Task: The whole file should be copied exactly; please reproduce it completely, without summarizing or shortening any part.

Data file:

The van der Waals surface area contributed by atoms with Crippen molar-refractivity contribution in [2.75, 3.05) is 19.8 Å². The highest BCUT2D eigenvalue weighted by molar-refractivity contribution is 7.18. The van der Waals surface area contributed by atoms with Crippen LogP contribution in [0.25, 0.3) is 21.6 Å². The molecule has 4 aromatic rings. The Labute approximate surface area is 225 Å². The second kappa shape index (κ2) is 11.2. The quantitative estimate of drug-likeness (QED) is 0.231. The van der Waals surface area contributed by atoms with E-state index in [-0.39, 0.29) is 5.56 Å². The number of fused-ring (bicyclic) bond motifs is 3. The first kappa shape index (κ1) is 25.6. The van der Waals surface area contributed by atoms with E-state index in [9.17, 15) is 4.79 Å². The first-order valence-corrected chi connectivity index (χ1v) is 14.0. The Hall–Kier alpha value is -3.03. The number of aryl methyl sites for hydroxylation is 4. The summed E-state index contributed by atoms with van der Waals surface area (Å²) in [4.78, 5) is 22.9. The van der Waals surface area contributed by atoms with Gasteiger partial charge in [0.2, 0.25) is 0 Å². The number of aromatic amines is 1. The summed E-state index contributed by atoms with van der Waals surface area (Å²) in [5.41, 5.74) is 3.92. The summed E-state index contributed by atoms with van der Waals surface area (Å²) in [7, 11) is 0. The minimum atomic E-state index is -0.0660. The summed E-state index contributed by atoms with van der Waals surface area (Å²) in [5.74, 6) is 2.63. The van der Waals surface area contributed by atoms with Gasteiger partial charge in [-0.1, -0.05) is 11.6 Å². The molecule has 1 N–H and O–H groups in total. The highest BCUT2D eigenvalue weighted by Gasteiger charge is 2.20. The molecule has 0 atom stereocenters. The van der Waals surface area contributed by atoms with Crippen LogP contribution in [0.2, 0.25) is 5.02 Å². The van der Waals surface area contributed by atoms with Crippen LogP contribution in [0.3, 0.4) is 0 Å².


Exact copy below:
The van der Waals surface area contributed by atoms with Crippen molar-refractivity contribution in [2.75, 3.05) is 19.8 Å². The highest BCUT2D eigenvalue weighted by molar-refractivity contribution is 7.18. The van der Waals surface area contributed by atoms with Crippen LogP contribution in [0.25, 0.3) is 21.6 Å². The molecule has 4 aromatic rings. The Labute approximate surface area is 225 Å². The second kappa shape index (κ2) is 11.2. The quantitative estimate of drug-likeness (QED) is 0.231. The van der Waals surface area contributed by atoms with E-state index in [-0.39, 0.29) is 5.56 Å². The number of fused-ring (bicyclic) bond motifs is 3. The first kappa shape index (κ1) is 25.6. The van der Waals surface area contributed by atoms with E-state index in [9.17, 15) is 4.79 Å². The first-order valence-corrected chi connectivity index (χ1v) is 14.0. The Hall–Kier alpha value is -3.03. The number of aryl methyl sites for hydroxylation is 4. The summed E-state index contributed by atoms with van der Waals surface area (Å²) in [4.78, 5) is 22.9. The van der Waals surface area contributed by atoms with Gasteiger partial charge in [0.2, 0.25) is 0 Å². The number of aromatic amines is 1. The summed E-state index contributed by atoms with van der Waals surface area (Å²) in [5.41, 5.74) is 3.92. The summed E-state index contributed by atoms with van der Waals surface area (Å²) in [7, 11) is 0. The minimum atomic E-state index is -0.0660. The summed E-state index contributed by atoms with van der Waals surface area (Å²) in [5.74, 6) is 2.63. The van der Waals surface area contributed by atoms with Gasteiger partial charge in [-0.1, -0.05) is 11.6 Å². The molecule has 1 N–H and O–H groups in total. The highest BCUT2D eigenvalue weighted by Gasteiger charge is 2.20. The molecule has 0 atom stereocenters. The van der Waals surface area contributed by atoms with Crippen LogP contribution in [0.2, 0.25) is 5.02 Å². The van der Waals surface area contributed by atoms with Crippen LogP contribution in [0.3, 0.4) is 0 Å².